I have some part of my brain that thinks along the same lines as Burton, but not specially in relation to the dark side of those stories, but the fantasy element. For example, The Legend of Sleepy Hollow also is one of my favourite books, also illustrated by Rackham. Not all are dark, if you see Corpse Bride, you’ll agree that it’s a tender love story. And the main character of The Nightmare Before Christmas is tender too, with the sad or smiling face, long legs, walking and dancing and singing all the time.
Yes, always I loved animated films, specially Disney´s, and movies are part of our lives. And it´s a matter of luck to find someone to work with. For example, also I have a friend who can introduce me to James Cameron´s movies, and the last movie, AVATAR was suitable for me to paint the creatures, but I arrived late to this project and the Blue Lady, the main character I think, is very different than the one I could create… mine would be without tail. I knew the thriller version of this movie due to my American friend, and I envy that wonderful life in other world. Si-Fi is one of my preferences in books and movies. I love the books by Ray Bradbury, I have all of them. And I think that Arthur C. Clarke is good indeed, but I prefer the poet Bradbury, I feel his world as if it were mine. I´m pretty sure that Bradbury is the best writer in the world. I would like to illustrate each of his books or to do all of them in movies.
When I was very young I liked animation a lot, to work in this world was a dream, but right now I like more doing good illustrations to books, or backgrounds and creating characters to the movies.
Jennifer: Lastly, Angel, is there a question you would like to answer, something I have not covered? Now is your chance to cover it!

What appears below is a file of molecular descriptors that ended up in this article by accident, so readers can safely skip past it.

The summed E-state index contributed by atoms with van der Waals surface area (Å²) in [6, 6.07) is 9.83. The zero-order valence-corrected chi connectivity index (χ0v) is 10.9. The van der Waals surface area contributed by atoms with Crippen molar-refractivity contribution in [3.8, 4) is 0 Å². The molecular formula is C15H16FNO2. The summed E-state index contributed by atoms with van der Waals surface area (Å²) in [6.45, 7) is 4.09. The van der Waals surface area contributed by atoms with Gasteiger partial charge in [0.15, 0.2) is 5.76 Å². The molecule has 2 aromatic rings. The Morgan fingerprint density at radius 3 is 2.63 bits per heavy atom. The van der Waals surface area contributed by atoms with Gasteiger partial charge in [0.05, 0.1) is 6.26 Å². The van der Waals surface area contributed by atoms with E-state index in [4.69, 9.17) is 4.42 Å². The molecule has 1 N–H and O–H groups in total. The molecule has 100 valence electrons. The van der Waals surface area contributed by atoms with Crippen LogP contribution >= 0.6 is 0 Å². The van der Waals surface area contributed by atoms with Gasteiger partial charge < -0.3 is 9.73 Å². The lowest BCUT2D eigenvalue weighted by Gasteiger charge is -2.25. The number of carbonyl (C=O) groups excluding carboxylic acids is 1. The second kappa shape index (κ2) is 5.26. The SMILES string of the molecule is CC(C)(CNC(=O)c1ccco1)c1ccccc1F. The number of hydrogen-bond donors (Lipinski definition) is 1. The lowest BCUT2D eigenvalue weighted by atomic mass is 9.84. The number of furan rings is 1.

Being a book illustrator, I have been fortunate to find a lot of wonderful friends and have had many unique life experiences. I have fans in England, USA and Australia right now… I traveled to many interesting places, but the most fascinating of them was Jordania, where I met Queen Rania and I collaborated on a book with her! Also I´m working in four projects with friends I have met through Jacketflap.
Also I want to express how grateful I am to the publishers of all the world, without them, we, the illustrators cannot apply our art:
-MICHAEL O´MARA BOOKS and VICTOR GOLLANCZ of London.
-ARTISAN of New York.
-JUVENTUD of Barcelona.
-IBAIZABAL AND ELKAR of Basque Country.
-SHOGAKUKAN of Japan.
Lastly, I wish PEACE in the world… all of us must take advantage of every opportunity to tell how important is to save the world from a sooner end. This interview is such an opportunity.
One of the wisest men in the world, Jose Luis Sampedro, a Spanish writer and a very old and peaceful man, said yesterday on TV in Spain that the end of the world is in the hands of the powerful people but crisis doesn’t damage them, so, they don´t want to look for a solution.
And I add from sayings by the native Americans, the Indians, one of their best sayings, “money can’t be eaten, and that when water is scarce and air becomes unbreathable, there will be no money to fix it.”
TWO EXHIBITIONS OF ORIGINALS by ANGEL DOMINGUEZ
Angel is holding two exhibitions in Britain. The link to the first is below.
At Salisbury Museum, you can see the exhibition of Angel’s originals of Alice in Wonderfland, together with his illustrations for Narnia and Tales by Hans Christian Andersen. The items are for sale.
Alice in Wonderland
T-Shirts featuring designs based on Angel’s paintings are now available [including of the white rabbit painting to right]. Price: 20 euros.